Western Short Stories
Jack Drummond

Western short story Bio. of Jack Drummond

An established author by age 14 and speaker by age 16, Jack grew up on a healthy dose of both classic literature and cheap pulps, all of which have influenced his love of writing. Described as having a soul straight out of the Old West, two of his favorite western writers are Elmore Leonard and Louis L’Amour, both of whom he grew up reading. Having published a variety of works including speculative fiction and horror, he considers the western genre to be his niche, where he is most at home. He was weaned on a wide range of western films that have influenced his take on the genre, from American classics like Rio Bravo to Sergio Leone’s spaghetti westerns and even modern films such as 3:10 to Yuma. He views writing westerns as a way of harkening back to simpler times as well as a means of exploring the modern world while offering up a dish of good ol’ fashioned pulp-style fun.

Born in the hills of eastern Kentucky, he has lived in Williamson, West Virginia and Kingsport, Tennessee, and currently resides in Knoxville with plans on moving to Chicago to continue his time as a student at Moody Bible Institute. He intends to work in the ministry after his schooling is complete, while continuing to sharpen his skill with the written word.

Western Short Stories by Jack Drummond

Morrow's Grove
Jack Drummond

Con Sunderland was sitting in the rocker within the shade of his front porch when he first saw the dust cloud in the distance. He rose slowly, squinting past the mirage reflecting off the surface of the sun-blasted sand dunes. For a moment he stood there on his porch, staring out beyond the dunes at the dust cloud growing closer to his homestead. When the four riders topped the dune nearest his home, he turned and went inside...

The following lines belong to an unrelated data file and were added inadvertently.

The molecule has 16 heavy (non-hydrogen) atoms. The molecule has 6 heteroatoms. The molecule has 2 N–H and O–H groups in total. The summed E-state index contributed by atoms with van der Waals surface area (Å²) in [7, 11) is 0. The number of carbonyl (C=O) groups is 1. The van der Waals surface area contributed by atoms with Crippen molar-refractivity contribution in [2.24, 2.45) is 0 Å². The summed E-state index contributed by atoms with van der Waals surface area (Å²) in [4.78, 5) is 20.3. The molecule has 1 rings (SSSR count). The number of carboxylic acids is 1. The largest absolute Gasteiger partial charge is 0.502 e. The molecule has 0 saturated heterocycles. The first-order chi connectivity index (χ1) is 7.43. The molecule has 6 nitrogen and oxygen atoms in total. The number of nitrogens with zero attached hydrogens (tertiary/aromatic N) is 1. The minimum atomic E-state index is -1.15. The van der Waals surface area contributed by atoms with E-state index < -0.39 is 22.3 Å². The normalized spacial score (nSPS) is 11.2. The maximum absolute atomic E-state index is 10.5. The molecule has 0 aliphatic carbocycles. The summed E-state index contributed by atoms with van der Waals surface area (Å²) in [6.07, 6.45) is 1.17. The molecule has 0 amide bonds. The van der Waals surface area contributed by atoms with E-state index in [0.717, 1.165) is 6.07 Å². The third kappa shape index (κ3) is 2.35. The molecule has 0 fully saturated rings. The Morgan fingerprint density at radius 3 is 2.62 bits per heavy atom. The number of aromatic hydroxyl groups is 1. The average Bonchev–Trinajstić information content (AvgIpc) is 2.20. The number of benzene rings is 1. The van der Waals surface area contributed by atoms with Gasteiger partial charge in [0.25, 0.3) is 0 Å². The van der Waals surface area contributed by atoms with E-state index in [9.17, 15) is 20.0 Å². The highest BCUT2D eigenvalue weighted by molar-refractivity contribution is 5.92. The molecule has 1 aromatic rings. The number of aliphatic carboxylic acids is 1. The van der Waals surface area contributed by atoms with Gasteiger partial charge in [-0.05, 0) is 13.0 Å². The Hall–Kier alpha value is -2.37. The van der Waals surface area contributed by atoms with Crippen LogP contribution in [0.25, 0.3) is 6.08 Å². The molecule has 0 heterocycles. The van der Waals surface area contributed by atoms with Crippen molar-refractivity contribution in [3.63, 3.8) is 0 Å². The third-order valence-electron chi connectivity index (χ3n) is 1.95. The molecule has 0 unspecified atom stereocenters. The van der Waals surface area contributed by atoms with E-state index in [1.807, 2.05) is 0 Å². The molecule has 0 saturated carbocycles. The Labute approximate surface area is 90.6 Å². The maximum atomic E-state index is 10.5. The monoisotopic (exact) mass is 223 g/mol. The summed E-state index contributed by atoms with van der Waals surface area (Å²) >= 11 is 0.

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The Walking Man
Jack Drummond

He didn’t look like a western man, yet at the same time, he did.

Ange Letterman was standing on her front porch the first time she saw him. He was coming down the way from the dead hills on the other side of nowhere, and Ange just wasn’t quite sure what to make of him. He didn’t have the heavy swagger that Ange was accustomed to seeing with western men, but he had instead the deliberate foot-fall and posture of a man from back east...
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Jack Drummond

He came riding into Contention with the chill of the desert night.

A cold, hard-looking man up in his years and down on his luck. The deep lines in his face were worn and aggravated, much like his demeanor as he swung down from the saddle and picketed his horse at the hitch-rail across the street from the saloon. His horse looked equally as old and worn out, and offered no struggle when he tied the reins to the rail and left the horse there when he started for the saloon...
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Jack Drummond

Milt Grable looked out over the vast plains and studied the terrain.

More than two hundred head of cattle had been driven over that piece of land. On the skyline of a distant plain, he could see the outline of the cattle.

His cattle.

He sat a little straighter in the saddle and tugged his Winchester from its sheath. He checked the cartridges loaded into the rifle and returned it to the sheath. He did the same with the Colt that was nestled in the holster tied down on his hip...
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With A Fair Hand
Jack Drummond

“Alright, boys,” Bucky Garland said, “show yer hands.”

Orn Bisby glanced over at Jim Tucker, who shot him a nasty look.

“You heard him, Bisby,” Tucker said quietly. “Show ‘em.”

Bisby tossed his cards nonchalantly onto the surface of the table.